"This is my contribution, Sir!" Veerraju handed over a ten-rupee note.

"Veerraju is now a great philanthropist!" solemnly announced Dharma Rao. A loud guffaw from the gathering greeted him.

After he went home, Dharma Rao continued to ruminate over the calamity. A great fire raged in the heart of the sea. It created a mighty deluge and a terrible devastation. Scientists might explain the mechanism of the hurricane but they could neither generate it nor control it! When faced with such phenomenon, one realizes the insignificance of man's intelligence and power before the divine. And who can claim to understand the Cause of all causes? Modern knowledge has explained many universal phenomena and has produced fantastic technologies for the service of man but when the great impersonal cosmic forces step in, he becomes a puny plaything of gods, with consolation and guidance available only from the illustrious scriptures!

Dharma Rao's thoughts went back in time trying to understand the day previous to the cyclone, which later turned into the deluge -yes, precisely on that day- they had darshan of the Lord. They had taken Oswald with them in violation of the sacred laws of the shrine. Could he, Dharma Rao, assert in good faith that there was no connection whatsoever between that sacrilegious act and the damnation that followed? Nature and God, would they not react to the ever increasing irreligiousness of the people? A foreigner might have made the request, but why did he, Dharma Rao, yield and take an alien straight into the shrine? He was besieged with doubt and self reproach.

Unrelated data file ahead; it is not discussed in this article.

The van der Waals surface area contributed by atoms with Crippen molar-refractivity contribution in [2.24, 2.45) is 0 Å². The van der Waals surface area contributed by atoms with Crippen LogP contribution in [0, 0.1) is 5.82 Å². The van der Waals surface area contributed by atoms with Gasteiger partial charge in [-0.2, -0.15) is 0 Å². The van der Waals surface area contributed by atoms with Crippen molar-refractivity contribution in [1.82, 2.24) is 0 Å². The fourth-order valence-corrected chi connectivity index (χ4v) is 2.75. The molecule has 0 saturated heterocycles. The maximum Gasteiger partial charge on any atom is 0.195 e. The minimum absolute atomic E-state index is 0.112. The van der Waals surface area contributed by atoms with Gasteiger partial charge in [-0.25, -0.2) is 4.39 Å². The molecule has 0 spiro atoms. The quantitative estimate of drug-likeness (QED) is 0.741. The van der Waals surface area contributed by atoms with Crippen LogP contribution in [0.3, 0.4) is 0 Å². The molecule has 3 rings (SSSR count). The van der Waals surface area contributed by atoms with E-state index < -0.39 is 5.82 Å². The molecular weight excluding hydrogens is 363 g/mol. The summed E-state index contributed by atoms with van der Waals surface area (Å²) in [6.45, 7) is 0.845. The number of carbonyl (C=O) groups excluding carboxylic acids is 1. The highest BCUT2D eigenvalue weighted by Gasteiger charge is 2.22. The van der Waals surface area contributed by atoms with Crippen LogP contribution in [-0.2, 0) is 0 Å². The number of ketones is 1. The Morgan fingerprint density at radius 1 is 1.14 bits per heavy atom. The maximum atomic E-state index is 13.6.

After a while, he recovered his composure. Doubt is intellectual activity. Its domain is worldly business. It questions everything, discusses the pros and cons and moves on. Inquiry is the secret of worldly wisdom. One who doesn't doubt and rethink is either a bigot or a stupid. With his doubts downgraded as a problem of intellect and intellect pigeonholed as a feature of worldly wisdom, not integral to a questing soul, and his search for the roots of tradition avoided, he recovered his natural high-mindedness.
“How do we confront the problems of modern day? Is the situation to be probed through a study of twentieth century existentialism or the thought of our modern philosopher Jiddu Krishnamurti”…so thinking, Dharma Rao slipped into the happy unawareness of a contented sleep.

A few days later, a letter and a parcel arrived in the mail. Both were from Oswald. "As a token of our friendship, I am sending you a package of six shirts. I cherish the experience of our visit to the shrine at Tirumala," wrote Oswald. The parcel bore signs of tampering. Inside were a torn blanket and a few stones wrapped up in cloth. The covetousness of a thieving postal employee!

Dharma Rao, in a fit of anger, threw the parcel in the garbage, and muttered, “For a country full of such low-born scoundrels there can be no hope…no hope at all…"